Acetaminophen & NSAIDs: What's the Difference?
All NSAIDs Are Not Created Equally
A gastroenterology specialist, Dr. Cryer is a member of the Alliance for Rational Use of NSAIDs, an organization of health specialists that educates people about the safe and appropriate use of NSAIDs. Taking the time to read each medicine’s label for dosage instructions is absolutely critical, notes Dr. Cryer.
Each NSAID is different in both the amount of tablets you take and their strength. One tablet taken as a 100mg dose may not be as strong as 100mg of another. As a general rule of thumb, you should keep 1,200mg or less as your maximum dosage and stop taking them once you see improvements. The Alliance’s website cautions, “When taking NSAIDs, use the lowest effective dose for the shortest period of time.”
Combining NSAIDs with Acetominophen
What if the pain is still too much to bear after taking NSAIDs? Can you take other medicine?
Acetaminophen is another type of pain reliever and fever reducer. Commonly known as Tylenol, acetaminophen has its own side effects and risks but is in a different category of pain medicine, away from NSAIDs. Because of this, you can safely alternate between the two without carrying the same risk of bleeding ulcers as taking multiple NSAIDs would have.
While both NSAIDs and acetaminophen fight pain, they do it a little differently. NSAIDs target pain and help fight inflammation. Acetaminophen, on the other hand, does not help with inflammation. So, if you have a sprained ankle and need something to reduce the swelling and pain, an NSAID would be more effective. If it’s just a minor headache or pain, Tylenol will do the trick.
If you are approaching the daily limit of NSAID dosages, you can take Tylenol as an added defense against pain. According to Dr. Cryer, there are three important things to remember when taking pain medicine of any type: read the label carefully, take only one product at a time, and if you have any questions, ask a health care professional.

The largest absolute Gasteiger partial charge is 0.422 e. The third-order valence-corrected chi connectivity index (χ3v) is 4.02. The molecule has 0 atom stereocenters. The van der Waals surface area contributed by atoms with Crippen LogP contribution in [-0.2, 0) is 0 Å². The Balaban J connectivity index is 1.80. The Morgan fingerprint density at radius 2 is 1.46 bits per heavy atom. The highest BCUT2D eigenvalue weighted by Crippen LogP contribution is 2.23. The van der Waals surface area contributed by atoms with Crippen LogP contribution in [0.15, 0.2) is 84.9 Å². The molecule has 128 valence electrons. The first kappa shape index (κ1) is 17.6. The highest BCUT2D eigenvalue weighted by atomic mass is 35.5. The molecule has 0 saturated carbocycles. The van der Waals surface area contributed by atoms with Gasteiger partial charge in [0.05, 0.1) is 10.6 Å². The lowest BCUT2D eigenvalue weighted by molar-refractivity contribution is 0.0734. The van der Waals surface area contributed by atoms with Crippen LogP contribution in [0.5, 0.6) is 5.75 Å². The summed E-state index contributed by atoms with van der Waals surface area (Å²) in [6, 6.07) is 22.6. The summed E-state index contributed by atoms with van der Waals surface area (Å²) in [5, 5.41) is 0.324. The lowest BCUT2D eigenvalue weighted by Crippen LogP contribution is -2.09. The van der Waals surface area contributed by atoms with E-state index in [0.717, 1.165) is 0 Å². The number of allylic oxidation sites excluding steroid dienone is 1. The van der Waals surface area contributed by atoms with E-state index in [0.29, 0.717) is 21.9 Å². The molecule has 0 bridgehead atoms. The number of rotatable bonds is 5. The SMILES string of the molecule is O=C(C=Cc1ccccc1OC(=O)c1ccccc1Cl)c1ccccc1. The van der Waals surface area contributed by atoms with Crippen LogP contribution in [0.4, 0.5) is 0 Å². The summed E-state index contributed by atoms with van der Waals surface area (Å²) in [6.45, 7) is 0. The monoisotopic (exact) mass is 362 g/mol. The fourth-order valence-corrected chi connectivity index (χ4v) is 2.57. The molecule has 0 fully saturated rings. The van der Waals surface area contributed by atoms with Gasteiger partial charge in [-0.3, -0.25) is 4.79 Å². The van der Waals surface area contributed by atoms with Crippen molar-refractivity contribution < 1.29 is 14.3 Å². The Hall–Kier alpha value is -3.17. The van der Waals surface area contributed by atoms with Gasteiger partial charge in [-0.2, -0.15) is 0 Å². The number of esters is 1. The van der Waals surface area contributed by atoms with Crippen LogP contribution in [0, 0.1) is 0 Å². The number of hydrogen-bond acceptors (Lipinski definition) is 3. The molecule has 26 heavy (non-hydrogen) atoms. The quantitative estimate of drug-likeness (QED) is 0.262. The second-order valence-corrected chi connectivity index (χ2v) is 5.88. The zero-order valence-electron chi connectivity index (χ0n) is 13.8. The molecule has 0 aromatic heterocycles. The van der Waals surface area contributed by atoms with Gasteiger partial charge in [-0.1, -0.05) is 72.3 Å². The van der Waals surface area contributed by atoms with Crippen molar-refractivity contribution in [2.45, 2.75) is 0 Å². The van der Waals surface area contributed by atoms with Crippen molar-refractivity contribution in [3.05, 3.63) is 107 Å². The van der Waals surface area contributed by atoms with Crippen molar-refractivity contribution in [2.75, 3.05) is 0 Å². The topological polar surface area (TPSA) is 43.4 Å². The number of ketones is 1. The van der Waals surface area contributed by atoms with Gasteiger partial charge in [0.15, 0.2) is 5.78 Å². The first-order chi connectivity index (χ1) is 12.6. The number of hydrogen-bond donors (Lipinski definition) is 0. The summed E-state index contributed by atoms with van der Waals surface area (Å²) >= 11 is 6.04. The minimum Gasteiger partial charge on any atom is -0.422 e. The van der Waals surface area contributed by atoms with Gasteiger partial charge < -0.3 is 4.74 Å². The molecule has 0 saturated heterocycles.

Since completing his fellowship training in 1992, he has been a member of the gastroenterology faculty. He is active in the gastroenterology professional associations and was an Associate Chairman of the Esophagus, Stomach and Duodenum section of the American Gastroenterological Association from 1997-1999.
Dr. Cryer's clinical interests are in general gastroenterology. His specific areas of interest are acid-peptic diseases of the upper gastrointestinal tract. Specific disease states of interest are Helicobacter pylori-induced ulcer disease and nonsteroidal anti-inflammatory drug-induced ulcers. is primary research interest has been in the pathogenesis of peptic ulcer disease.
His research focus has been clinically-oriented in that he has exclusively studied the pathophysiology of these processes in humans. Recent investigations have explored the mechanism of gastrointestinal toxicity of nonsteroidal anti-inflammatory drugs within the stomach and duodenum. The most recent aspect of NSAID investigation has been an evaluation of the cyclooxygenase (COX)-2 specific NSAIDs.
Another area of investigation has recently evaluated the effects of NSAIDs in gastroesophageal reflux disease.
Alonso is a long-time health and wellness advocate who loves to write about it. His writing spans the scope of blogs, educational magazines, and books, both on and offline.
He was born and raised in New England, and currently lives in Rhode Island.
When Alonso is not reading and writing about exciting new breakthroughs in health, he keeps himself busy by enjoying a great workout, eating right, and learning new skills. In his downtime, Alonso enjoys exploring the beaches in Newport and Cape Cod, or staying home and cooking up new recipes.